One of the problems I run into most often when I’m helping people is the misunderstanding of “Mac password” versus “Apple password.” Apple hasn’t made things any better for me in this regard, since it’s also completely possible to have multiple Apple IDs that are being used for different services, so some folks have a double dose of confusion on what passwords go where. However, Yosemite does have a feature that’ll clear things up a bit—if you’re so inclined, you can use the same password you use for iCloud to log into your Mac, too.
I don’t necessarily recommend that everyone start doing this, as I’m a big fan of having separate passwords for everything (and using 1Password to manage them). That said, if you’re helping someone who’s less tech-savvy (or if you have difficulty tracking your own passwords), this could be a way to simplify things.
To get started, first open System Preferences from under the Apple Menu in the upper-left corner of your screen.
When that launches, choose the “Users & Groups” pane from the list (its icon looks like a pair of silhouettes).
Click the lock in the lower-left corner and type in your administrator password to unlock the pane.
Next, choose the “Change Password” button near the top of the window, and after you do, you’ll see the options that Yosemite has to offer!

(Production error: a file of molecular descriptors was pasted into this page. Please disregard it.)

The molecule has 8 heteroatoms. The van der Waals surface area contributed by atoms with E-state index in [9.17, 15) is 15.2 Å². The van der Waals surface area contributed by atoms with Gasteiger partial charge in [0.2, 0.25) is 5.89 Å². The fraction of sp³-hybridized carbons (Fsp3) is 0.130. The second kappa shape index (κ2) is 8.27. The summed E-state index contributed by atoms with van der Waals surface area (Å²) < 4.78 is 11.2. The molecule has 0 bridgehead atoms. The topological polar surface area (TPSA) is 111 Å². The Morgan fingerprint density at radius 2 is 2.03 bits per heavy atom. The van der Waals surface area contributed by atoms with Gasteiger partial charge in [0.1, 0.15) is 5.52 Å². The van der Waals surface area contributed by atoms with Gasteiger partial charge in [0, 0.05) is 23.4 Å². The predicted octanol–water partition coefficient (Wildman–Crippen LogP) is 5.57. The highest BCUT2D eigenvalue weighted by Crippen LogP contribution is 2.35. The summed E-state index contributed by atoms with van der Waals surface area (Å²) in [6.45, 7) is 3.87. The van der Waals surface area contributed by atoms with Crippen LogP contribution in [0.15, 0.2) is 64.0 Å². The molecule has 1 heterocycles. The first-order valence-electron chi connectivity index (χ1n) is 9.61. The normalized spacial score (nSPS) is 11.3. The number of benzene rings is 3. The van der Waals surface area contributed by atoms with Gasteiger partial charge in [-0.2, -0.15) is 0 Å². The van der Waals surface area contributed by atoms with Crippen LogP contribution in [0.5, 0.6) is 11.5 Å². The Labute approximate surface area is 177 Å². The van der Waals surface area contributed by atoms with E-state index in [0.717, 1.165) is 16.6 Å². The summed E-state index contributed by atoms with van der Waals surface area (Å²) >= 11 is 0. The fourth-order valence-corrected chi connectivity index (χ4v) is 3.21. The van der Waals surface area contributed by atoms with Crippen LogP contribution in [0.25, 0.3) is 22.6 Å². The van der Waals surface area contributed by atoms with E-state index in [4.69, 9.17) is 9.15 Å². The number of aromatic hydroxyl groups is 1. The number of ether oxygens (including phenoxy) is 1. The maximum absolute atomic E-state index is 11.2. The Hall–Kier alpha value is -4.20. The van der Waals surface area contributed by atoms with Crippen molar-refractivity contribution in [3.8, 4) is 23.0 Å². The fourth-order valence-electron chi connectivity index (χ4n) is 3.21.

As you can see, you could just change your login password here, but if you select “Use iCloud Password,” your Mac will walk you through the steps for doing just that. Next will be a screen asking you to enter your old password (which is the one you currently use for logging in to your Mac) and your iCloud password.
After typing that info in, click “Use iCloud Password,” and you’re done. You can tell this is turned on—your iCloud account’s email address will appear under your username within that pane.
Trust me, it’s there.
From that point on, your iCloud password and your Mac’s user account password will be the same, so you’ll use that info both for logging in at iCloud.com and for installing applications on your computer (or whatever).
Finally, if you’d like to undo this at any point, it’s just as simple. Revisit System Preferences> Users & Groups, unlock the pane as before, click the “Change Password” button, and you’ll be given the option to revert to using a separate password again.
To me, this is very cool but a bit hard to get used to. In the testing for this article, I turned the feature on and changed my iCloud password, and voilà—my Mac’s password immediately changed, too, which is nifty. But strange. But nifty. I’m actually not sure which of those opinions I hold more strongly, to be honest.